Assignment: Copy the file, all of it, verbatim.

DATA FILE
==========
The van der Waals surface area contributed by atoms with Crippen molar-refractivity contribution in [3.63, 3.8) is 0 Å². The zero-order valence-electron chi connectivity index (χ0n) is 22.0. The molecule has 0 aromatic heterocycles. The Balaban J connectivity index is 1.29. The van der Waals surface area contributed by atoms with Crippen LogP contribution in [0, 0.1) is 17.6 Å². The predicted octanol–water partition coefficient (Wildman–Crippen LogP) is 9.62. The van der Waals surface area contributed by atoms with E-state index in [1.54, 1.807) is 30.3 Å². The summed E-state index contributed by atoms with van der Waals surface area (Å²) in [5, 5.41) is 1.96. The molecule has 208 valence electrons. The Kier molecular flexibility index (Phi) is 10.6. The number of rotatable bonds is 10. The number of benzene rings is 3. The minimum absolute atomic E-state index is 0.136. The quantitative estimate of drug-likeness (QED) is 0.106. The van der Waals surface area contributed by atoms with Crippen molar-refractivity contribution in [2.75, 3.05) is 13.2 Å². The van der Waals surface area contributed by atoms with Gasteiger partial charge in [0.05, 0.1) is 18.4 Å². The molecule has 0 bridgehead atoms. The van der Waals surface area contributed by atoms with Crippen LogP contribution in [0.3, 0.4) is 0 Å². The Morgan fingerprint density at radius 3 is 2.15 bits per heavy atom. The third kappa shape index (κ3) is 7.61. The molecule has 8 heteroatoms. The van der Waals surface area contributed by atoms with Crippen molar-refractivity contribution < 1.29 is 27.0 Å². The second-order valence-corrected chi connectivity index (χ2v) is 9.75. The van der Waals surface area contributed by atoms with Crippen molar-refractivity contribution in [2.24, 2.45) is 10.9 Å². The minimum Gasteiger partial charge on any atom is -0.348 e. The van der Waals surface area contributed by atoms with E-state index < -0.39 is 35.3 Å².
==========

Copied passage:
The van der Waals surface area contributed by atoms with Crippen molar-refractivity contribution in [3.63, 3.8) is 0 Å². The zero-order valence-electron chi connectivity index (χ0n) is 22.0. The molecule has 0 aromatic heterocycles. The Balaban J connectivity index is 1.29. The van der Waals surface area contributed by atoms with Crippen LogP contribution in [0, 0.1) is 17.6 Å². The predicted octanol–water partition coefficient (Wildman–Crippen LogP) is 9.62. The van der Waals surface area contributed by atoms with E-state index in [1.54, 1.807) is 30.3 Å². The summed E-state index contributed by atoms with van der Waals surface area (Å²) in [5, 5.41) is 1.96. The molecule has 208 valence electrons. The Kier molecular flexibility index (Phi) is 10.6. The number of rotatable bonds is 10. The number of benzene rings is 3. The minimum absolute atomic E-state index is 0.136. The quantitative estimate of drug-likeness (QED) is 0.106. The van der Waals surface area contributed by atoms with Crippen molar-refractivity contribution in [2.75, 3.05) is 13.2 Å². The van der Waals surface area contributed by atoms with Gasteiger partial charge in [0.05, 0.1) is 18.4 Å². The molecule has 0 bridgehead atoms. The van der Waals surface area contributed by atoms with Crippen LogP contribution in [0.3, 0.4) is 0 Å². The Morgan fingerprint density at radius 3 is 2.15 bits per heavy atom. The third kappa shape index (κ3) is 7.61. The molecule has 8 heteroatoms. The van der Waals surface area contributed by atoms with Crippen molar-refractivity contribution < 1.29 is 27.0 Å². The second-order valence-corrected chi connectivity index (χ2v) is 9.75. The van der Waals surface area contributed by atoms with Crippen molar-refractivity contribution in [2.24, 2.45) is 10.9 Å². The minimum Gasteiger partial charge on any atom is -0.348 e. The van der Waals surface area contributed by atoms with E-state index < -0.39 is 35.3 Å².